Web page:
Q & A

'They rewarded me': James Aylward on why he won PC leadership, and what's next

On Friday night James Aylward was elected leader of P.E.I.'s Progressive Conservative Party.

This interview has been edited for length

'The real work begins now,' says PC Leader James Aylward. (CBC)

On Friday night James Aylward was elected leader of P.E.I.'s Progressive Conservative Party.

On Monday morning, he sat down with Matt Rainnie for a chat on CBC Radio's Island Morning.

Why do you think it was that you won this leadership race?

I've got a little bit more experience. I don't think it hurt that I ran for the leader as well back in 2015. I've been very engaged with the electorate and feel that I've been providing a good voice for Islanders and I think they rewarded me.

It's been a while since your party has had a full-time, official leader. How important do you think that is now heading into the next couple of years?

I think it's paramount. The leadership race was a lot of work but the real work begins now. As you said, in just a few weeks from going into the fall sitting of the legislative assembly. There's still a lot of active files that we need to question the government on and we have a group of eight very dedicated Opposition members in our caucus and I think people are going to see that we're really hitting our stride this fall.

You made a number of promises on Saturday in your speech, including more resources for health care, lower student-teacher ratios, and end to fee increases. How are you going to pay for all of those promises?

First and foremost government needs to be fiscally responsible. I've seen over the last six years in particular, since I've been elected, but prior to that as well, we have government that seems to not hold government purse strings to account the way they should. I've seen excessive spending on projects, I've seen countless consultants hired, reports that are written just to sit on a shelf. All of these things cost Islanders hundreds of thousands, millions of dollars really.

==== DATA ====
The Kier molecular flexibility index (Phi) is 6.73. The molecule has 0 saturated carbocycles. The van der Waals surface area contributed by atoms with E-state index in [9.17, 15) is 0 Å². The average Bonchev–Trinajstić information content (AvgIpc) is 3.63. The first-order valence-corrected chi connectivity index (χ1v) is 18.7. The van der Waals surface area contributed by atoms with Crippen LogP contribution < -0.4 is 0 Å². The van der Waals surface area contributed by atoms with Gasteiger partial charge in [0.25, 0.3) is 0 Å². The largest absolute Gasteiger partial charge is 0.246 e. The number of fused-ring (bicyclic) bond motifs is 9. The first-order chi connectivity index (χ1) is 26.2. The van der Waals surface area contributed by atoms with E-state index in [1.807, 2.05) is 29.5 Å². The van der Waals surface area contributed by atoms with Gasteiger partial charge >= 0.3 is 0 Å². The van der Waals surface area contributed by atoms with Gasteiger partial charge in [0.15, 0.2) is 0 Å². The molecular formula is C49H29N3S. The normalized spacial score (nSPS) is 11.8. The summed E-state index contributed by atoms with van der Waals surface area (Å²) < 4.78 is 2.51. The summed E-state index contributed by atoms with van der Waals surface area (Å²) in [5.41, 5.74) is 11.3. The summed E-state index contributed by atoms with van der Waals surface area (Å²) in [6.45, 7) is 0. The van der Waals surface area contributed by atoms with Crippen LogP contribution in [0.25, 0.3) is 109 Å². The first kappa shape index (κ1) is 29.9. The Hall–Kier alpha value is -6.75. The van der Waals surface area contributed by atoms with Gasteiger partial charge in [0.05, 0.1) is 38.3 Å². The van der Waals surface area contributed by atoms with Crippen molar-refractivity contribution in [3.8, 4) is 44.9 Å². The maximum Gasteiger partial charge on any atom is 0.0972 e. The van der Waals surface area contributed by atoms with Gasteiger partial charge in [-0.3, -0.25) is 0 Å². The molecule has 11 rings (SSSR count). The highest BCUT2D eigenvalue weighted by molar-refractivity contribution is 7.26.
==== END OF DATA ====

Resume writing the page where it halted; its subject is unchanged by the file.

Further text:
So that's how you'd balance it out?

Certainly. Someone asked me the other day about my statement on education and reducing the classroom size, and I said as far as I'm concerned education is not negotiable. We need to be providing the best possible education for our children here on P.E.I.

I know mental health has been a key topic for you over the years. The province says it's trying to get more psychiatrists here. What would you do differently?

I don't think psychiatrists are the golden answer.

We need to look at psychologists, I think we need to look at counsellors. Not everyone who's experiencing a mental health issue or an addiction is necessarily looking for a psychiatrist. Yes, they're an integral part of the whole landscape around this file, but there are so many more resources that we need to ensure are in place.

So what resources would you like to see in place? What would be your priority?

It ties into education. We're talking now an up to four-year wait list for a child to be assessed in the education system, for a psychological assessment. I think we really need to focus on that and bring that down to a more measurable time frame. If somebody with a mental health issue or an addiction is asking for help today they need help today because tomorrow could be too late.

How would you assess the state of the party you're leading right now?

I haven't experienced a time in the party where we've been so cohesive, focused on moving forward.

I just see all of the different components coming together. We have some great individuals that are coming forward that are already speaking to us about seeking a nomination in various districts all across P.E.I. I think we're finally firing on all cylinders.

We're looking at District 11 and the upcoming byelection there. How big a focus is that for you right now?

Second to the fall sitting of the legislature it's right up there. I have a meeting later on today with a very credible candidate that wants to sit down and talk with me about the possibility of seeking the nomination. I know there's at least two or three other people eyeing that as well.

If you look at recent polling numbers, do those concern you when you look at the state of the party?

No, not at all.

We've gone now for quite a period of time without a permanent leader and if you ask the average Islander they'll tell you they've been looking to find out who the next permanent leader will be, and that's when the real polling will start.

You knocked on a lot of doors, talked to a lot of people, what is it generally you were hearing?

Dissatisfaction with what they're seeing on the Island right now. Whether it was the exercise through the education renewal program last year, health concerns are always a huge one, taxes. You talk to business people, even besides what the federal government's been talking about doing, the provincial government as well with the increase in the corporate business tax, the excessive red tape and bureaucracy that they have to deal with on a daily basis. It's frustrating for our entrepreneurs.

What do you anticipate will be the most challenging part of being leader?

I haven't really thought about that, to be honest. I thrive with challenge. I like to keep busy, and I like to have a great team around me. I can only see that being a positive experience.

With files from Island Morning